A while back one of my readers mentioned that I should do a post on Jimbo's, and well, here I am. Since a friend of mine had asked about this place as well, I brought him along.
Once inside, we took the table next to the kitchen and looked over the menu. The interior of the restaurant was dimly lit and filled with lots of dark wood furniture. There were quite a few people here, at about 2:00 pm, but the place was not as crowded as I had anticipated.
Jimbo's is known for their homemade udon noodles, so I decided to have the nabeyaki udon (US$9.10).
Nabeyaki udon is traditionally cooked and served in a donabe (earthenware) pot. I don't know if this pot was a traditional donabe pot or not, but most of the times that I've eaten nabeyaki udon here in Hawaii, it came served in a pot similar to that in the picture above.
This bowl contained lots of thick, homemade udon noodles that were perfectly cooked. The udon noodles were topped with pieces of boneless chicken thigh, vegetables, a poached egg, one piece shrimp tempura, one piece eggplant tempura and one piece kamaboko (fishcake). It was all swimming in a piping hot bowl of broth. The broth, or dashi, tasted like it was shoyu based and it was nice -- not too salty and not too fishy. The best part of this dish for me were the noodles. Thick, slightly chewy, with just the right texture and doneness.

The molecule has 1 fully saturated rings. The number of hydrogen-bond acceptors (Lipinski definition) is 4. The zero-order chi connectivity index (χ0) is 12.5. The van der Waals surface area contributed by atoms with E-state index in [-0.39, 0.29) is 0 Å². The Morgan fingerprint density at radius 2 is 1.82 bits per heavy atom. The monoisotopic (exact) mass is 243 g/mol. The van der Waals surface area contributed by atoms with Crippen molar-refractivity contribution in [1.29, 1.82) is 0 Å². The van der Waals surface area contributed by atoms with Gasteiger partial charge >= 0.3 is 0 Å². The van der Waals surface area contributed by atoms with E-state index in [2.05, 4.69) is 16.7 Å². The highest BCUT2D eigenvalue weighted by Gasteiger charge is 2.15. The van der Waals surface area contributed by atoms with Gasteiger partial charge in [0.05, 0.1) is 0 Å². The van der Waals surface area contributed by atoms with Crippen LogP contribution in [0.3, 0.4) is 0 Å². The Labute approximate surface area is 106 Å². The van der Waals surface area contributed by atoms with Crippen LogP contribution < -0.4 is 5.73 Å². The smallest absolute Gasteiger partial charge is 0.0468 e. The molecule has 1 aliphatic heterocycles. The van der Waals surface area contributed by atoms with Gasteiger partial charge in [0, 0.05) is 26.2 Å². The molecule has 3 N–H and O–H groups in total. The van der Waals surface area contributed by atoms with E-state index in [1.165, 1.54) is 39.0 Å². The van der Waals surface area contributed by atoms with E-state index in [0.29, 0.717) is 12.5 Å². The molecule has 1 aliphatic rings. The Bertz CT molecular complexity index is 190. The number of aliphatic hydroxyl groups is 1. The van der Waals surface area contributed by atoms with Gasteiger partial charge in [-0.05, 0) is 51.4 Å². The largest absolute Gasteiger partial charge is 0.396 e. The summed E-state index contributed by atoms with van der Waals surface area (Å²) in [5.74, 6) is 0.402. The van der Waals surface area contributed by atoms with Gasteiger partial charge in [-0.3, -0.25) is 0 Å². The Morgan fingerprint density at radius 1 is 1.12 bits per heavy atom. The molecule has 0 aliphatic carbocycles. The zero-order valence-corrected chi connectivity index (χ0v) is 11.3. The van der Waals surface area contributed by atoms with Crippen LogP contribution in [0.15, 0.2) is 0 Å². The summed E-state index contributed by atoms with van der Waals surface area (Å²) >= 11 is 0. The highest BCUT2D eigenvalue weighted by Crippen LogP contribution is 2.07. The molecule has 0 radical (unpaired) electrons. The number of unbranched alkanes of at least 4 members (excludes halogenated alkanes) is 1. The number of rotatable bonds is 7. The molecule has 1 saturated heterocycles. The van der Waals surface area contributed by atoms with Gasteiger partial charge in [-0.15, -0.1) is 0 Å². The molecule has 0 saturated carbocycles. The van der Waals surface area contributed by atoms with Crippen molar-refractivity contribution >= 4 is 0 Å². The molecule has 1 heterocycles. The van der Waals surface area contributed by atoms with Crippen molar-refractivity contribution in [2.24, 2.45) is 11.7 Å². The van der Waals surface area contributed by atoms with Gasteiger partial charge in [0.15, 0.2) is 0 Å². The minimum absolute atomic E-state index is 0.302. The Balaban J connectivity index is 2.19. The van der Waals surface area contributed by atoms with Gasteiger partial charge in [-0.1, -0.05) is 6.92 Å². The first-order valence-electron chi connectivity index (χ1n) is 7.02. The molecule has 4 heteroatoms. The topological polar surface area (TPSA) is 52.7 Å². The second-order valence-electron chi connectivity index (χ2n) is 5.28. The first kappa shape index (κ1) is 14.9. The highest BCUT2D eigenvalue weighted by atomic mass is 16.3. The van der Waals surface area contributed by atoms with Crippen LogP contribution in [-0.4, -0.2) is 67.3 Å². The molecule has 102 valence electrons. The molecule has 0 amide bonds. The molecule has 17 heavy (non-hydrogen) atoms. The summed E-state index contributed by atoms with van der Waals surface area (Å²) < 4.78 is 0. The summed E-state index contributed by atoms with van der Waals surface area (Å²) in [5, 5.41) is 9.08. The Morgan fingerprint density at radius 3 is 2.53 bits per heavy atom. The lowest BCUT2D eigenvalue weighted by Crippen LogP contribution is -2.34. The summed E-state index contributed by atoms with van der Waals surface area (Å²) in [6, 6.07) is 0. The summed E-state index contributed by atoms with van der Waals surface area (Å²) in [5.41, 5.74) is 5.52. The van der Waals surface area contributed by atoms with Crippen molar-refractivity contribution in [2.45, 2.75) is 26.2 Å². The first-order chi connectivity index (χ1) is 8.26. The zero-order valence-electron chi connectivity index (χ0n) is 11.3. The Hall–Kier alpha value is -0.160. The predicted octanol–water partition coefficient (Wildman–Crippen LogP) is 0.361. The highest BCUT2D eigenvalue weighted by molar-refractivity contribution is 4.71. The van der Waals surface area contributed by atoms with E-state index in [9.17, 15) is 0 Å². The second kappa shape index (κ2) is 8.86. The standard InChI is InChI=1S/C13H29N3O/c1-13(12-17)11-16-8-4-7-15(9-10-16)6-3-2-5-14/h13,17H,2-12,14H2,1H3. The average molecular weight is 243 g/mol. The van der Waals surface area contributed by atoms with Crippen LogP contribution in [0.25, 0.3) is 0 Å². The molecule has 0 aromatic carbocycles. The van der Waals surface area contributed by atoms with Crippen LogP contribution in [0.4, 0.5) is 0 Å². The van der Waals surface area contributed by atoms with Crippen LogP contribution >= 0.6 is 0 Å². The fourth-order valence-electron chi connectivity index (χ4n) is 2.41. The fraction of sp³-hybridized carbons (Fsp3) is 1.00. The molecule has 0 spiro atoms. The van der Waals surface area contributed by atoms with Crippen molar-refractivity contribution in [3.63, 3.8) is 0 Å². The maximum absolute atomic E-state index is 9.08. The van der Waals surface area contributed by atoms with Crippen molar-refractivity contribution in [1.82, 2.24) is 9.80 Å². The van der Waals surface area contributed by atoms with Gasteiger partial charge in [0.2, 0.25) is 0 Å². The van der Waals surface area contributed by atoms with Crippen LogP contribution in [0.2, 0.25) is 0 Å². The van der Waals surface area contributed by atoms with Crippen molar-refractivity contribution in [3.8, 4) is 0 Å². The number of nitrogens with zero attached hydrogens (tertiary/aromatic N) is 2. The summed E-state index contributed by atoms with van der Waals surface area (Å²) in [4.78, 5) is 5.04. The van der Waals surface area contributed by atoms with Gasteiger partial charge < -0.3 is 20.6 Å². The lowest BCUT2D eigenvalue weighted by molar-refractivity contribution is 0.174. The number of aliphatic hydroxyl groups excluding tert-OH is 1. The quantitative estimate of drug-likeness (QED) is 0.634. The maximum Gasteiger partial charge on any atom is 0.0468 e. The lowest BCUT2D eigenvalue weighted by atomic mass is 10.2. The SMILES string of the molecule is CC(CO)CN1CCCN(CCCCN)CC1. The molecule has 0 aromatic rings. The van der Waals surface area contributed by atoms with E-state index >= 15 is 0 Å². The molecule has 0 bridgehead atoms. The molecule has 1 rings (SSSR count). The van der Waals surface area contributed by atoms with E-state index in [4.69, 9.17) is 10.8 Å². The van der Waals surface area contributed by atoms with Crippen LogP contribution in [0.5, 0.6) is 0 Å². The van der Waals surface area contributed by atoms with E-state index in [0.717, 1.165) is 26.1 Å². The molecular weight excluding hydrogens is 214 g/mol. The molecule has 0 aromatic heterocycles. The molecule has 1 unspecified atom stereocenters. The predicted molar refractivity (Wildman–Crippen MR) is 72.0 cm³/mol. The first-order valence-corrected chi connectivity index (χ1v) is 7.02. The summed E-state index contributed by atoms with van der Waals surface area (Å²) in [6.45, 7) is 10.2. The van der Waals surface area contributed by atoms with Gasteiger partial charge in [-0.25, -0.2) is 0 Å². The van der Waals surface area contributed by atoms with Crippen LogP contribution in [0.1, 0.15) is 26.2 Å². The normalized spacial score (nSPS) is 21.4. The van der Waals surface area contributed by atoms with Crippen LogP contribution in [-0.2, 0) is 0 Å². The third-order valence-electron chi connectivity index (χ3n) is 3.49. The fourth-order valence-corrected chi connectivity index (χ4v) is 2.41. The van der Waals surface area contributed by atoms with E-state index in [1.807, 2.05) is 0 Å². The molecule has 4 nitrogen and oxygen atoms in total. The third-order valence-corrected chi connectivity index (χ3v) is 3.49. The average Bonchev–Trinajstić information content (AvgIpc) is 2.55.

My friend on the other hand had the spicy beef yaki udon (US$7.25).
The udon noodles were stir fried with string beans, carrots and beef, then topped with some green onions, benishoga (red pickled ginger) and some spicy sauce. While it looked tasty to me, I was told that this was just OK and not something to be ordered again.
I would definitely come here again for the hot udon, and I'd most likely want to try the cold udon dishes here too. The service here is efficient, my bowl of udon arrived in about 3 minutes, and the wait staff is helpful. The prices here are on par with most other saimin/ramen shops in town. The main reason for coming here, though, would be for the perfectly cooked, homemade udon noodles.
1936 South King Street
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